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Philippines Travel Zamboanga del Norte Zamboanga del Norte

Zamboanga del Norte: Marks of Rizal from Dipolog to Katipunan

It’s hard not to talk about the Shrine City of Dapitan without talking about its neighboring city of Dipolog. As the capital of Zamboanga del Norte, Dipolog is the main Gateway in Northwestern Mindanao. But even as an entry point, it doesn’t mean that it’s only a transit region. There are interesting areas worth exploring. Most of the accommodations in the peninsula are centered in this city with options from the cheap (P400+/night) or the moderately luxurious (P2500+/night). In this urbanized corner of the peninsula where the streets are filled with roaring tricycles, I continued following Rizal’s trail until down south to the municipality of Katipunan.

Inside the Dipolog Cathedral
Inside the Dipolog Cathedral

It’s hard not to talk about the Shrine City of Dapitan without talking about its neighboring city of Dipolog. As the capital of Zamboanga del Norte, Dipolog is the main Gateway in Northwestern Mindanao. But even as an entry point, it doesn’t mean that it’s only a transit region. There are interesting areas worth exploring. Most of the places to stay in the peninsula are found in this city with options from the cheap (P400+/night) or the moderately luxurious (P2500+/night). In this urbanized corner of the peninsula where the streets are ruled by roaring tricycles, I continued following Rizal’s trail until down south to the municipality of Katipunan.

My room at Hotel Camila 2
My room at Hotel Camila 2

During my first few days of stay, my host lodged me at Hotel Camilla 2, which is about 5-10 minutes near the airport. It’s a nice 3-story modern building with spacious parking area. They have their own restaurant and a small pool at the back, which is unique to hotels in Dipolog. I got a large double room with cable TV at the ground, and in the morning, I would hear kids splashing at the pool. They consider Hotel Camilla 2 as the most high-end in Dipolog, and I agree. Don’t expect a 5-star type though, probably 2 to 3 stars, but the service and staff sure was top-notch during my stay.

The ceiling made from Narra is still the original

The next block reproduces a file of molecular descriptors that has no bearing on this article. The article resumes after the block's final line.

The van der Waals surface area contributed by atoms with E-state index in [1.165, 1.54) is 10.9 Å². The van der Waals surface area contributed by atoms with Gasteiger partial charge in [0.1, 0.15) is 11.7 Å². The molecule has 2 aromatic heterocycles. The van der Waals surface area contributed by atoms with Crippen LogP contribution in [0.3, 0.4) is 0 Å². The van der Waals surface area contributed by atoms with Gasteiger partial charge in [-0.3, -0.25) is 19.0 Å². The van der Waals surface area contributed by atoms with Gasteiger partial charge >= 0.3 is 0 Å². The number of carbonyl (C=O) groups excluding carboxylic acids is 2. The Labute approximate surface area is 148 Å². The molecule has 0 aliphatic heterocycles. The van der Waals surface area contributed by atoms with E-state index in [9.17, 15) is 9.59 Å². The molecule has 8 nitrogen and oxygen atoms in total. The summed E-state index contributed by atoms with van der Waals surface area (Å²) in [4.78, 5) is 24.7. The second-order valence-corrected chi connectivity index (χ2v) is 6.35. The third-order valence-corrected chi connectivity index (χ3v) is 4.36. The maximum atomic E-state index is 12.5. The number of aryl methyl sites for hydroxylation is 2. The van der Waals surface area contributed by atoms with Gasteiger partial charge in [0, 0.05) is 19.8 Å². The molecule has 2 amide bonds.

The ceiling made from Narra is still the original

Finding Rizal’s mark in Dipolog is as easy as going to their plaza where the Dipolog Cathedral can be found along the street. Upon entering the church, I was impressed with the highly detailed ceiling made from the hardwood Narra tree . It’s still the original from when it was made in 1896 despite having the exteriors of the church change overtime. The church altar was said to be designed by Jose Rizal himself.

The Katipunan Plaza
The Katipunan Plaza

Being a gateway city, the Satellite Bus Station would the smart stop when venturing in and out of Dipolog. This is where I took a bus to nearby Dapitan, and this is also where I took a multicab for Katipunan (P20 one way) municipality heading down south. The ride to Katipunan took only about 20-30 minutes and I was the last to get off at the town plaza.

A road in Rizal's Farm
A road in Rizal's Farm

Under the drizzle, I found the minuscule plaza of Katipunan quite extraordinary. The tree house near Rizal’s monument was fascinating and a perfect place to get some rain cover. I visited the tourism office and there was no security at that time. I was able to get a habal-habal to take me to Rizal’s only about 5 minutes on the road.

A hut where the process the fertilizers
A hut where the process the fertilizers

Rizal used to frequent this farm during his stay. He treated blind people in this area. His students occasionally visit him and help in cultivating his farm. Now the land still looks fertile. My driver showed me a few huts where there are fertilizers and a hut where they work on abaca fibers. In my mind I could see Rizal working on the fields here with his students. He may no longer have lived here but his affective energy still lingers in this region. Probably inspiring people to continue the work he has started here in Zamboanga del Norte and make them better.

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